How To Use Symbols



Many young writers, who after they’ve read poets such as T.S. Eliot, often think that they need to “put some symbolism” in their work. They think that if they add a dash of imagery and a few tablespoons of symbolism, the path to literary immortality will suddenly appear. For my young male poets, the ambition is even more grand: seventy-two virgins will sweep them up into literary nirvana.

As tempting as the vision may be, I’ve often had to tell them the sad truth: symbols can’t be “added” to a poem. Discovering symbols in one’s work is a process. Writing is a recursive activity and symbolism in a literary work is the result of the intellectual and emotional state of the writer before and during composition.

But let’s say, for the sake of argument, that you’ve begin to write a poem and as you are following the words across the page, you find this gem nestled between the thorns of two commas. At this point, you have at least two options.

You can stop writing and do some more research if you think you don’t know enough about the symbol, or you can finish the poem and go with the intensity of the emotion that was the spark for the poem.

Either way works.

I usually choose the second option because I never know what will survive with revision, and I’d prefer to have a workable draft of a poem than pages and pages of Wikipedia downloads with nowhere to go.

Now assuming the gem has survived the first cut and you feel that the poem has not fully explored most of the connotative possibilities of the symbol, ask yourself these questions:

What is the origin of the symbol?

Should I learn more?

How has the meaning of the symbol changed over time?

Which other writers have used this symbol? How have they used this symbol?

What are the religious, intellectual, and cultural connotations?

Is the symbol relevant to the poem? Why?

Does the symbol grow organically from the poem?

Why does the symbol appeal to me?

How is the symbol re-imagined in my poem?

The last question is important because that’s where the creativity of the poet will be demonstrated in the re-imagining of the symbol.

I’m thinking of symbol, of course, in the Jungian sense as standing “for something that is unknown and that cannot be made clear or precise.” Or in the spirit of Ferdinand de Saussure, the signifier may remain constant, but the signified may change depending on the context.

It is this arbitrariness of the signified that creates the opportunity for artists to reinterpret myth and symbols as T.S. Eliot and James Joyce did throughout their careers. In fact, T.S Eliot’s essay, “Ulysses, Order, and Myth,” confirmed Joyce’s “mythic method”--a method Eliot had used in diagnosing the spiritual ills of Europe in The Wasteland.

The use of myth as a contemplative method suddenly became clear. But I did not want to  re-heat Western mythology. The myths would have to speak to something that was happening right in front of me, so I began searching. My quest ended with The Arrivants by Kamau Brathwaite. After I read that collection, I knew what I had to do.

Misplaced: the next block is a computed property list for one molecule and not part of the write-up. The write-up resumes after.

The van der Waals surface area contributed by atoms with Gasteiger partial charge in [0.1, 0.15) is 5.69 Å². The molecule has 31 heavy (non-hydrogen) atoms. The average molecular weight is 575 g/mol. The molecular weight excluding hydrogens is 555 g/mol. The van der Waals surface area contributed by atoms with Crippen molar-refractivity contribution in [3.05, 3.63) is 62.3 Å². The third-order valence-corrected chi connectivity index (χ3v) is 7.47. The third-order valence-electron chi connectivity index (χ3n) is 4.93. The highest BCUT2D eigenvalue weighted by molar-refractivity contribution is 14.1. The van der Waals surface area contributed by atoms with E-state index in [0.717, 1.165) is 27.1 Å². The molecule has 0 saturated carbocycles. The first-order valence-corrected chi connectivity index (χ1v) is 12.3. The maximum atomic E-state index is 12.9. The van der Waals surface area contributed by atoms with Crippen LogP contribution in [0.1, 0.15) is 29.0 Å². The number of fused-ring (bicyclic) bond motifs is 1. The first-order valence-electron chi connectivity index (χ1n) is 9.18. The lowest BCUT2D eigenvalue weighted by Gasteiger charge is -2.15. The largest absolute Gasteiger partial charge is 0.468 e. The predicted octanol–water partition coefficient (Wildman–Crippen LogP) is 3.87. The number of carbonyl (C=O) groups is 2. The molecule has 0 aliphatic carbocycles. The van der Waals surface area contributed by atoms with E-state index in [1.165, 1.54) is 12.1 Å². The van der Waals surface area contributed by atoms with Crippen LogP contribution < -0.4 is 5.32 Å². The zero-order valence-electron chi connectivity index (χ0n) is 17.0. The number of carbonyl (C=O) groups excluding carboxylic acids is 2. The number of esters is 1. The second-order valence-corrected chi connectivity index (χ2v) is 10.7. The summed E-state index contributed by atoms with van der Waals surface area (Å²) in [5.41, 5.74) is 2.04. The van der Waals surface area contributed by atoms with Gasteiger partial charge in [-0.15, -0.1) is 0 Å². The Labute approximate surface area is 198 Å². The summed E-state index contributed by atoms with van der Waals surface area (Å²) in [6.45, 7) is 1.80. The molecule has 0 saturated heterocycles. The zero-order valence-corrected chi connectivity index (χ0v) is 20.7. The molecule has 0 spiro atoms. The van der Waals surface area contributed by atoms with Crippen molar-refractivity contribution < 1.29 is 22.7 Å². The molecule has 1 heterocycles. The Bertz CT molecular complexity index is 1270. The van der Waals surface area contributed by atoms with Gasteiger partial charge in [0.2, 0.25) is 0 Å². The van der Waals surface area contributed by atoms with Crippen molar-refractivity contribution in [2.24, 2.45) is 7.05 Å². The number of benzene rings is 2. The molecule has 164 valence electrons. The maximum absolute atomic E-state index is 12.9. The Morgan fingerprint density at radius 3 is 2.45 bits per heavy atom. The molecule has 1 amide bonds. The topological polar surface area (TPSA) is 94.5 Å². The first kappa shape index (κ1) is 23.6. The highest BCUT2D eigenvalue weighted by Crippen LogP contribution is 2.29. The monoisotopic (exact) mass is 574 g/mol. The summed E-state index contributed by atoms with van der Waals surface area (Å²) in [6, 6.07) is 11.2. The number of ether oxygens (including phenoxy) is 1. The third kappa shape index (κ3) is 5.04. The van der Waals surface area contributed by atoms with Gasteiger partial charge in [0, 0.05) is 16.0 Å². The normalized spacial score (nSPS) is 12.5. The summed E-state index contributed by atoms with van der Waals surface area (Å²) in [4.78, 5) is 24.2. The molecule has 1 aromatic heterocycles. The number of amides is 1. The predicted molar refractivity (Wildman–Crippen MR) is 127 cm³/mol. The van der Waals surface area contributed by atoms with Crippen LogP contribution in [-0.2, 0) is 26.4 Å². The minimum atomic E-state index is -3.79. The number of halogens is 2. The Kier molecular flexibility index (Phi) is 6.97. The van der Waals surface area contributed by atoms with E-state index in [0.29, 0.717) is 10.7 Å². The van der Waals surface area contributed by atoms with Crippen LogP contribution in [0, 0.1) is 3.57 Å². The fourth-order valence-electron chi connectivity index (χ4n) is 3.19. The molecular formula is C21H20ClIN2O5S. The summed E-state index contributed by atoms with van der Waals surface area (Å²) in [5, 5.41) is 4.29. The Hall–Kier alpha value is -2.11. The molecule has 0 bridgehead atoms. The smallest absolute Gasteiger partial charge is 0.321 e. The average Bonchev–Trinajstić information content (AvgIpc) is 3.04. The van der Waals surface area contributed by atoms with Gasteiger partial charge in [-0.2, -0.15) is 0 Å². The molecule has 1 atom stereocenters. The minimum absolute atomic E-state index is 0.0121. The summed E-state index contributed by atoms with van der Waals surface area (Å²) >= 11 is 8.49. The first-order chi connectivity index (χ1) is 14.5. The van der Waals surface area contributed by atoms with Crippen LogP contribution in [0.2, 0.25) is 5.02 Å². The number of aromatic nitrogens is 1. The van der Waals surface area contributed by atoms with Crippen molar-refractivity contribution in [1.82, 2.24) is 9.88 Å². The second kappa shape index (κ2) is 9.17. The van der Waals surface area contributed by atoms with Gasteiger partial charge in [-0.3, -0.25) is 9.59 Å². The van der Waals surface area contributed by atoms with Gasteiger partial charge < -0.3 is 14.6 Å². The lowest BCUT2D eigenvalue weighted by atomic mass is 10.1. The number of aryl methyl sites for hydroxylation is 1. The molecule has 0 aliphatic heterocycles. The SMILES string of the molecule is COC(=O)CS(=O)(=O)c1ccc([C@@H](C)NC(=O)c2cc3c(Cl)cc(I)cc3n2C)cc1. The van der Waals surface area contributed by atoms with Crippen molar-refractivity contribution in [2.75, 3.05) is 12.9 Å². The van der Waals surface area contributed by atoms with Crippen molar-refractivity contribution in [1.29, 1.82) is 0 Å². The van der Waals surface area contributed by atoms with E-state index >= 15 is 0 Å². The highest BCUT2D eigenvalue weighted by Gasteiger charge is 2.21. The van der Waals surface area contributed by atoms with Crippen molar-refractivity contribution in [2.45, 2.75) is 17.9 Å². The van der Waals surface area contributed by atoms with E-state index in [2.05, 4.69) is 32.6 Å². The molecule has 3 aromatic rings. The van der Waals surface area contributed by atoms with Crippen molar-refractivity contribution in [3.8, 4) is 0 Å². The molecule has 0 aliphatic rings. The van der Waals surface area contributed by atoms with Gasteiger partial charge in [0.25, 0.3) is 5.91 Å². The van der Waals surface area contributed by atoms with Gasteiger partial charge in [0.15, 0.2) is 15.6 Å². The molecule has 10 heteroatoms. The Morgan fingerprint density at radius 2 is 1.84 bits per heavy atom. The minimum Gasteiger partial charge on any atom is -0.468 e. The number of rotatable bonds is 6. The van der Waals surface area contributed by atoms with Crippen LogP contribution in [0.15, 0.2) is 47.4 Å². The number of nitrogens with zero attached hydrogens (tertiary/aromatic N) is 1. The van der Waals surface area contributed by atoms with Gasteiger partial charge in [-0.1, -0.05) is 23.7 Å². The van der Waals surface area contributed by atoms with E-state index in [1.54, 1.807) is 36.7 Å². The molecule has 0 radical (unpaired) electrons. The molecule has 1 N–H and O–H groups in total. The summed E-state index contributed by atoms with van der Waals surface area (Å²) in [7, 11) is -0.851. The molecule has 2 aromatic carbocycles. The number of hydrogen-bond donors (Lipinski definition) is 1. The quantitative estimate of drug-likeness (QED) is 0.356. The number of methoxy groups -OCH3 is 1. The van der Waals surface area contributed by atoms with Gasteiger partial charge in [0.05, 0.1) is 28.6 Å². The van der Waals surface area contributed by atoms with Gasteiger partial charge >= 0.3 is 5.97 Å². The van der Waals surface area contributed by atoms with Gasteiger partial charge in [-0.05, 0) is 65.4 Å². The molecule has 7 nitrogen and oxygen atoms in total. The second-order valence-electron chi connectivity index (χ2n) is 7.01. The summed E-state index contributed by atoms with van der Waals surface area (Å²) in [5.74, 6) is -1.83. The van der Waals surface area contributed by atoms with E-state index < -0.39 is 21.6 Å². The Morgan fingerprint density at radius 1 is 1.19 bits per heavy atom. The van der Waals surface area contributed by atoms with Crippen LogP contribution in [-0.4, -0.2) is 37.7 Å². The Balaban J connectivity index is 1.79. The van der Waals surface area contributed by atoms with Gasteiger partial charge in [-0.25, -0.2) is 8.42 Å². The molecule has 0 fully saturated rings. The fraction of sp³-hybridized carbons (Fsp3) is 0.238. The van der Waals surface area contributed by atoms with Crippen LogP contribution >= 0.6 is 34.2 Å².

Brathwaite's seminal trilogy made me realize the many displacements of Yoruba mythology in the Caribbean. This became one the major themes in my work: the rediscovery of African heritage in the Caribbean, which as Brathwaite has asserted is essential to the psychic wholeness of Caribbean peoples.

For if we continue to denigrate this heritage; if we do not honor this inheritance, then the cycle of self-hatred, the wound of the Middle Passage will continue to fester. We will never be healed  and all the symptoms of this dis-ease with ourselves will continue to manifest as the various social ills, especially the high murder rates in Jamaica, we see all around us.

Looking around Jamaica and the Caribbean, I saw Xango at a stoplight geting angry with the car in front of him; Erzulie on a Friday night getting in a taxi to go to a nightclub; Papa Legba sitting on the street corner cracking jokes and telling the children riddles.

These archetypal symbols became the means by which I could interpret Caribbean life, even as many of my compatriots continued to act out the characteristics of these loas without knowing it. Indeed, it may be said that some of us are being “ridden” or possessed by Eleggua and we don’t even know it.

And sometimes we want to be ridden by the loa and begin with a meditation on the symbol—the process that Brathwaite used extensively in his collection, Words Need Love Too.

This was the approach I used in the composition of the poem, “oshun,” when I learned about the death of James Byrd, Jr. in Jasper Texas on June 7, 1998. His death was so horrific and I was filled with a hate that needed to be exorcised. That is when I remembered Michelle Cliff’s poem to Oshun and I knew only the love of Oshun could save me from my own hate:


oshun
(to michelle cliff)


this morning i could have sworn i saw oshun
rise out of the water – “she who makes her people one.”

i needed to see her this morning after james byrd junior,
my brother, was dragged to death by a truck in jasper,

texas; for i need to believe this morning – i don’t want
to be a tongueless bell – i don’t want to be burnt

up like a useless limb by my own simmering hate.
oshun, guardian of our dreams and our spirit,

lover of our dark hands, dark bodies, dark skin--
healer of wounds made by our enemies and our weapons

aimed at ourselves--my sister, protect us in this dread
hour until anger passes – wash your coolness over my head.


“oshun” needed very few revisions. I already knew about her through Michelle Cliff’s work and my own research, so that when the poem came, I was ready.

But this perhaps leads me to the penultimate question about archetypal symbols: Do we choose them or do they choose us?

Words from flickr created by kastner (Erik Kastner)

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